Seeking greater control over who supplies marijuana to legal medical users, the city of Oakland has approved a plan that would license four large marijuana farms and sets hefty regulatory fees on the operations, the Oakland Tribune reported July 22.
“We are at a time when medical cannabis is a growing and emerging industry,” said city council member Rebecca Kaplan. “There is a growing demand to have permitted facilities, not just (to reduce) danger, but to provide good products, good paying jobs and to provide revenue for public safety.”
Medical-marijuana users purchased $28 million worth of the drug at the city's four dispensaries last year.
Permits for the large-scale cultivation operations would be issued in January. Each of the approved growers would have to pay a $5,000 administrative fee and a $211,000 annual regulatory fee.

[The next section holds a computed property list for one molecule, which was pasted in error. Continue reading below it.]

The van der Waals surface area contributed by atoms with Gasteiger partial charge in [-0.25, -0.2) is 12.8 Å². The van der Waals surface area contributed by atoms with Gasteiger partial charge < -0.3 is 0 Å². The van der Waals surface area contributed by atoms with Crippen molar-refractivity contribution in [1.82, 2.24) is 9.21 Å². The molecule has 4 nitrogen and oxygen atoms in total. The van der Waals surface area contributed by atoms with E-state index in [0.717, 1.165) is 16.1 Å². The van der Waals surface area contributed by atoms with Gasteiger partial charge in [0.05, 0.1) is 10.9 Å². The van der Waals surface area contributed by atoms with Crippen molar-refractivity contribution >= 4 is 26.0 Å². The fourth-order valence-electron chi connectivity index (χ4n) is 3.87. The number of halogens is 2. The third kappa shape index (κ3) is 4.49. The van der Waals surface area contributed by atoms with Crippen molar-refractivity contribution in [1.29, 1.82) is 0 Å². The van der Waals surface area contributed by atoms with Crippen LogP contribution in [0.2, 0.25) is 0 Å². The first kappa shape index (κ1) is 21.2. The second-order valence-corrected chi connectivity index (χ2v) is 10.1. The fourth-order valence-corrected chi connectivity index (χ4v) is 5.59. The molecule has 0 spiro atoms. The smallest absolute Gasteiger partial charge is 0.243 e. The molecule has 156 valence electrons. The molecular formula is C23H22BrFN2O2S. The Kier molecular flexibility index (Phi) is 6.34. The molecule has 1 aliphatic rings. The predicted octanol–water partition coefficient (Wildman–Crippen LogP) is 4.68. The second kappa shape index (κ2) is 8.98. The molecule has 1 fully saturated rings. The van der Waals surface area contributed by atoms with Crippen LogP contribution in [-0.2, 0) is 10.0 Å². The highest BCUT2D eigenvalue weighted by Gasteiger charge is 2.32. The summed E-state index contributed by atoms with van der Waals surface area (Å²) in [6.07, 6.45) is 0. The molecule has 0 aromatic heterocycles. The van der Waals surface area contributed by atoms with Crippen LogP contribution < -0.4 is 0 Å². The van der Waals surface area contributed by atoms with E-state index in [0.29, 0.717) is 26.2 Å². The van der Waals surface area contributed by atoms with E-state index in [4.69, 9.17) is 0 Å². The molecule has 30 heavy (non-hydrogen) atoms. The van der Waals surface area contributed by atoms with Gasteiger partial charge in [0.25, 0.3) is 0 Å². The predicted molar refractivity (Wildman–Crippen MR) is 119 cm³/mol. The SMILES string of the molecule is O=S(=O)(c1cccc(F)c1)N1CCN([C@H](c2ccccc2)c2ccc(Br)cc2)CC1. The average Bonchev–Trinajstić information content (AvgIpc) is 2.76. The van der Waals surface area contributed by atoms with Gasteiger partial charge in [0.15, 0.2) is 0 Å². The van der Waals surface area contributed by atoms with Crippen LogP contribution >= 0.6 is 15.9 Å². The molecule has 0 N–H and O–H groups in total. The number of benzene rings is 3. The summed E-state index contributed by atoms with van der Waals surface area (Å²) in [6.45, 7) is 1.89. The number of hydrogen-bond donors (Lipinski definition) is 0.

The plan has drawn fire from the smaller-scale providers who have been supplying the city's dispensaries so far, and city officials promised to consider ways to include smaller growers in the supply chain. Officials pointed out that small operations could band together to apply for one of the four permits.
However, Dan Grace, a small grower, said the new rules would actually decrease public safety by forcing minor cultivators “to go back underground, where they will not be able to get electrical permits.”